like human beings. I say "supposedly" because there is considerable debate
    about whether this level of XML use will ever happen the way its principle
    advocates say it will. (see http://www.well.com/~doctorow/metacrap.htm)

    ### THE NEED TO KNOW XML

    If your IT staff anticipates mostly "LEVEL1" usage, then XML itself will
    not be very important to learn.

    If more "LEVEL2" usage is in your future,
    then indeed the very most minute details of XML should be well within your
    grasp, as you will be spending a considerable amount of time wrestling with:
    1) DELIMITER COLLISIONS: (e.g. how do I use a 'greater than sign' without
    the XML parser thinking its part of an XML tag?; how do I output an
    entity reference without XML interpreting it as an instruction and
    converting it to something else?)
    2) MEMORY JOGGING: (e.g. what is that keyword for specifying background
    again? what is that tag for specifying a loop?)
    3) KNOWLEDGE CARRY-OVER: (e.g. I know how to make a link in HTML, how do
    I do that in SVG, is it even possible?; I know how to define a variable
    in PASCAL, how do I do it in XSLT, is it even possible?; I know how to
    do a SELECT WHERE clause in SQL, how do I do that in XPATH??)
    4) LEAKY ABSTRACTIONS: This is a corrolary to KNOWLEDGE CARRY-OVER in the
    case where the 'carry over' seems sensible, but actually breaks down
    and causes more problems than it solves.
    (see http://www.joelonsoftware.com/articles/LeakyAbstractions.html)

    If more "LEVEL 3" usage is in your future, you will probably be spending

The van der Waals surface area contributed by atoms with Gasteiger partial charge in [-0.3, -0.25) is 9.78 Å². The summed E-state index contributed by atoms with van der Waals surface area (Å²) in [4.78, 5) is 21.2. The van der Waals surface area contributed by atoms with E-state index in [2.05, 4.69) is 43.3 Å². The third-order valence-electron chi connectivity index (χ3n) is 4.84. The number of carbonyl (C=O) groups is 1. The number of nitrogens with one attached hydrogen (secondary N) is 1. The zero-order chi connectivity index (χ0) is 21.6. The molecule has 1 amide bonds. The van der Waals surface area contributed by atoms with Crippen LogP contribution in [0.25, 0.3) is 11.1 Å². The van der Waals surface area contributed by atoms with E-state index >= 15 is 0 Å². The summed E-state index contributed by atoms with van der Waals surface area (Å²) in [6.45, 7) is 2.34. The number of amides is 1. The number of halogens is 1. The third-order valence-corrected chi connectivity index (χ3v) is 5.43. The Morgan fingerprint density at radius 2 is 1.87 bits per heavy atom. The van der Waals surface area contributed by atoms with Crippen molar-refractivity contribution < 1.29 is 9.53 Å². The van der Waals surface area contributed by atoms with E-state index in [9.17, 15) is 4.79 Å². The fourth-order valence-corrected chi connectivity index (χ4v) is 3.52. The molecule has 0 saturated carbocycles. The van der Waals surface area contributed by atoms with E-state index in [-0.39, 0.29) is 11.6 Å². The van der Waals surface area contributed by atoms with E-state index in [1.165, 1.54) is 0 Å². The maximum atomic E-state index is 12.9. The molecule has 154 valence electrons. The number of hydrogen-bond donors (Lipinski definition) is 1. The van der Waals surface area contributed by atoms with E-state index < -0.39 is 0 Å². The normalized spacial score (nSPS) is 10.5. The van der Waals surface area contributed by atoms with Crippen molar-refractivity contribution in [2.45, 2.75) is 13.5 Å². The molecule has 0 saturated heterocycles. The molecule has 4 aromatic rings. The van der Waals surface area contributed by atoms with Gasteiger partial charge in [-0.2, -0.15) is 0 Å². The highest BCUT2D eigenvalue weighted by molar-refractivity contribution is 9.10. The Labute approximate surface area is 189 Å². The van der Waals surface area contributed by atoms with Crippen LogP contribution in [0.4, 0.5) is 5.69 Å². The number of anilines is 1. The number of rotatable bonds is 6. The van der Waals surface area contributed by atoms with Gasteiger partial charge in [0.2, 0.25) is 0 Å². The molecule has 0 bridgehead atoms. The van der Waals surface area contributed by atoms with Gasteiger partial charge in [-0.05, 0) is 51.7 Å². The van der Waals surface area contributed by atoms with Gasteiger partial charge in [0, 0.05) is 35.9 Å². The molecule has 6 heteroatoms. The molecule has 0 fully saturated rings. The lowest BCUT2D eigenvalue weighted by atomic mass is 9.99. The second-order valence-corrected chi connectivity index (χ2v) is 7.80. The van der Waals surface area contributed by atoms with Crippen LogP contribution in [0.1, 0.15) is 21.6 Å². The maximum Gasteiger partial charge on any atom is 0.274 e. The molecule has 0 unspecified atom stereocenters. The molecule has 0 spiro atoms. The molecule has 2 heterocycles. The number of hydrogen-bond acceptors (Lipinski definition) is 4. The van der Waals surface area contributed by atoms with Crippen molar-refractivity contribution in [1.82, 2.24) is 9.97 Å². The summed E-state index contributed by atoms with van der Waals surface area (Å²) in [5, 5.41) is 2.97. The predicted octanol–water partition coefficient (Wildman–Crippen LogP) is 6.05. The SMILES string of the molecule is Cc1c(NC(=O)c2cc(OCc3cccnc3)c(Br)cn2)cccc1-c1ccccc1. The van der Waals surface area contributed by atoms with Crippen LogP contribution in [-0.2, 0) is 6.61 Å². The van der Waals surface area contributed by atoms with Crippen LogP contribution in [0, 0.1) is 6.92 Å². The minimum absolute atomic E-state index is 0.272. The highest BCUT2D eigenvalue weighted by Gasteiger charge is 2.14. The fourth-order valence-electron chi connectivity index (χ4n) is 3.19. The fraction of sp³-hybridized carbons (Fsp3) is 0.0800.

most of your time trying to convince people that your vision is worthwhile,
    practical, feasible than you will be in learning the nuts and bolts of
    XML.

    ### MARKET FORCES

    LEVEL 1 uses will predominate where practicality and quick turnaround
    are paramount. The need to know XML is the least on this level since
    people are not as interested in how the data got exchanged, just long
    as it did so successfully. Also, market forces will cause LEVEL 1 people
    to use whatever tool gets the job done right and cost-effectively, which
    may or may not be XML, depending on a case-by-case basis.

    LEVEL 2 uses will crop up and be numerous, because LEVEL 2 is a
    favorable level for writing books, selling software, developing "expertise"
    and having stuff to talk about in usenet groups. This means a need for
    intimate knowledge of several of the in's and out's. You can buy my book
    for more details.

    LEVEL 3 forces will tend to be the stuff of PhD dissertations and
    academia. It will inspire mostly the devotees of XML, those who
    love XML because it's XML, not because they want *any* old tool, but
    because it's the XML revolution.
    valued customer, May 10, 2004
    #3
  4. David L

    GIMME Guest

    Search on

    java xml xslt - sort of like level 1

    java soap - sort of like level 2

    java axis - sort of like level 3

    at www.dice.com and see for yourself.

    I have a hunch that level three pays more.
    GIMME, May 11, 2004
    #4